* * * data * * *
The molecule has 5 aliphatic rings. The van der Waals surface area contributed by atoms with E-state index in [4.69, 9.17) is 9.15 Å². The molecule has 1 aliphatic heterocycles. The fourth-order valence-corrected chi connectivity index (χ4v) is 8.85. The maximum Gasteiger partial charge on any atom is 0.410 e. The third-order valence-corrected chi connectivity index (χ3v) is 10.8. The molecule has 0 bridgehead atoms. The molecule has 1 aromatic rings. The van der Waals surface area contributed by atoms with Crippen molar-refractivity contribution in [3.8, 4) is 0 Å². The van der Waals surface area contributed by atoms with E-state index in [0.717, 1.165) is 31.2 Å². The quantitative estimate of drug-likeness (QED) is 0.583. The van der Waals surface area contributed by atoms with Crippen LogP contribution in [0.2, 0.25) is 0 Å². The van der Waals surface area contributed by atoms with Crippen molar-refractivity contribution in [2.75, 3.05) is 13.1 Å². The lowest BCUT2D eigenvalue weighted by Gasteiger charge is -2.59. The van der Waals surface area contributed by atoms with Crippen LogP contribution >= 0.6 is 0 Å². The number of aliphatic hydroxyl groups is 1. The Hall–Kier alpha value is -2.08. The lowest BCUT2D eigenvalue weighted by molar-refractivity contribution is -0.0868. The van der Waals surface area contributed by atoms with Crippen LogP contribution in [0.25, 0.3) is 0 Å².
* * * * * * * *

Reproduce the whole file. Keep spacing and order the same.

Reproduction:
The molecule has 5 aliphatic rings. The van der Waals surface area contributed by atoms with E-state index in [4.69, 9.17) is 9.15 Å². The molecule has 1 aliphatic heterocycles. The fourth-order valence-corrected chi connectivity index (χ4v) is 8.85. The maximum Gasteiger partial charge on any atom is 0.410 e. The third-order valence-corrected chi connectivity index (χ3v) is 10.8. The molecule has 0 bridgehead atoms. The molecule has 1 aromatic rings. The van der Waals surface area contributed by atoms with Crippen molar-refractivity contribution in [3.8, 4) is 0 Å². The van der Waals surface area contributed by atoms with E-state index in [0.717, 1.165) is 31.2 Å². The quantitative estimate of drug-likeness (QED) is 0.583. The van der Waals surface area contributed by atoms with Crippen LogP contribution in [0.2, 0.25) is 0 Å². The van der Waals surface area contributed by atoms with Crippen molar-refractivity contribution in [2.75, 3.05) is 13.1 Å². The lowest BCUT2D eigenvalue weighted by Gasteiger charge is -2.59. The van der Waals surface area contributed by atoms with Crippen LogP contribution >= 0.6 is 0 Å². The number of aliphatic hydroxyl groups is 1. The Hall–Kier alpha value is -2.08. The lowest BCUT2D eigenvalue weighted by molar-refractivity contribution is -0.0868. The van der Waals surface area contributed by atoms with Crippen LogP contribution in [0.25, 0.3) is 0 Å².